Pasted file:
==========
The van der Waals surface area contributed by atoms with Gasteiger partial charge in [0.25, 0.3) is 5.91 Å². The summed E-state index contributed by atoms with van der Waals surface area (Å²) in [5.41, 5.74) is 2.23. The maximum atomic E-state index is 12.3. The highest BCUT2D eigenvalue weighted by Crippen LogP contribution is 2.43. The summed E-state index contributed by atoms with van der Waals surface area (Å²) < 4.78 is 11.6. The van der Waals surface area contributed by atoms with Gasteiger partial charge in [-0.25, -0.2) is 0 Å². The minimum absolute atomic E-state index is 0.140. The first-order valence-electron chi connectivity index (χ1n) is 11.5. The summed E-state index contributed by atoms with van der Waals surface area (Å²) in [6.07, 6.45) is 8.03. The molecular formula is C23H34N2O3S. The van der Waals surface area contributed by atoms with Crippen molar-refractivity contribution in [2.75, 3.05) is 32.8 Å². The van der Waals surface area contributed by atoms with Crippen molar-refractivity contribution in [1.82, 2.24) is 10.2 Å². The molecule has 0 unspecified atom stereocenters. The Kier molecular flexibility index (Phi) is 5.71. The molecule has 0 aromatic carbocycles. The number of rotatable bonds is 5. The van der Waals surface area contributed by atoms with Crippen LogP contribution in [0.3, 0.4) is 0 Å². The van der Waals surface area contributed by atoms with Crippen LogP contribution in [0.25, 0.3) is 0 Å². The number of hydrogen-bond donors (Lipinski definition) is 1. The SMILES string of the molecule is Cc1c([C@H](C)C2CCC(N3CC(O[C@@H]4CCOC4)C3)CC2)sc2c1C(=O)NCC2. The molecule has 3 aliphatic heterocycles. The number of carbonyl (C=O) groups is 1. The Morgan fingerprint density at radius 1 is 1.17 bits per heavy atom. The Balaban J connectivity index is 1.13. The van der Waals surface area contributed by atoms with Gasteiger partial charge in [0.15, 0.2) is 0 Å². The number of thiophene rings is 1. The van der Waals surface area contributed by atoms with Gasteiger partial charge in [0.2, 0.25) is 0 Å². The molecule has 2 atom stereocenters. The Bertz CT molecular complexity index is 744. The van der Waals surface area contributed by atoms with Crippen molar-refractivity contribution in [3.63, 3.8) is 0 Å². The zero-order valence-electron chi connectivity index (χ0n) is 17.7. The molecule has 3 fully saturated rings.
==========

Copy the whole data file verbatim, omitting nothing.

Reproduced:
The van der Waals surface area contributed by atoms with Gasteiger partial charge in [0.25, 0.3) is 5.91 Å². The summed E-state index contributed by atoms with van der Waals surface area (Å²) in [5.41, 5.74) is 2.23. The maximum atomic E-state index is 12.3. The highest BCUT2D eigenvalue weighted by Crippen LogP contribution is 2.43. The summed E-state index contributed by atoms with van der Waals surface area (Å²) < 4.78 is 11.6. The van der Waals surface area contributed by atoms with Gasteiger partial charge in [-0.25, -0.2) is 0 Å². The minimum absolute atomic E-state index is 0.140. The first-order valence-electron chi connectivity index (χ1n) is 11.5. The summed E-state index contributed by atoms with van der Waals surface area (Å²) in [6.07, 6.45) is 8.03. The molecular formula is C23H34N2O3S. The van der Waals surface area contributed by atoms with Crippen molar-refractivity contribution in [2.75, 3.05) is 32.8 Å². The van der Waals surface area contributed by atoms with Crippen molar-refractivity contribution in [1.82, 2.24) is 10.2 Å². The molecule has 0 unspecified atom stereocenters. The Kier molecular flexibility index (Phi) is 5.71. The molecule has 0 aromatic carbocycles. The number of rotatable bonds is 5. The van der Waals surface area contributed by atoms with Crippen LogP contribution in [0.3, 0.4) is 0 Å². The van der Waals surface area contributed by atoms with Crippen LogP contribution in [0.25, 0.3) is 0 Å². The number of hydrogen-bond donors (Lipinski definition) is 1. The SMILES string of the molecule is Cc1c([C@H](C)C2CCC(N3CC(O[C@@H]4CCOC4)C3)CC2)sc2c1C(=O)NCC2. The molecule has 3 aliphatic heterocycles. The number of carbonyl (C=O) groups is 1. The Morgan fingerprint density at radius 1 is 1.17 bits per heavy atom. The Balaban J connectivity index is 1.13. The van der Waals surface area contributed by atoms with Gasteiger partial charge in [0.15, 0.2) is 0 Å². The number of thiophene rings is 1. The van der Waals surface area contributed by atoms with Gasteiger partial charge in [0.2, 0.25) is 0 Å². The molecule has 2 atom stereocenters. The Bertz CT molecular complexity index is 744. The van der Waals surface area contributed by atoms with Crippen molar-refractivity contribution in [3.63, 3.8) is 0 Å². The zero-order valence-electron chi connectivity index (χ0n) is 17.7. The molecule has 3 fully saturated rings.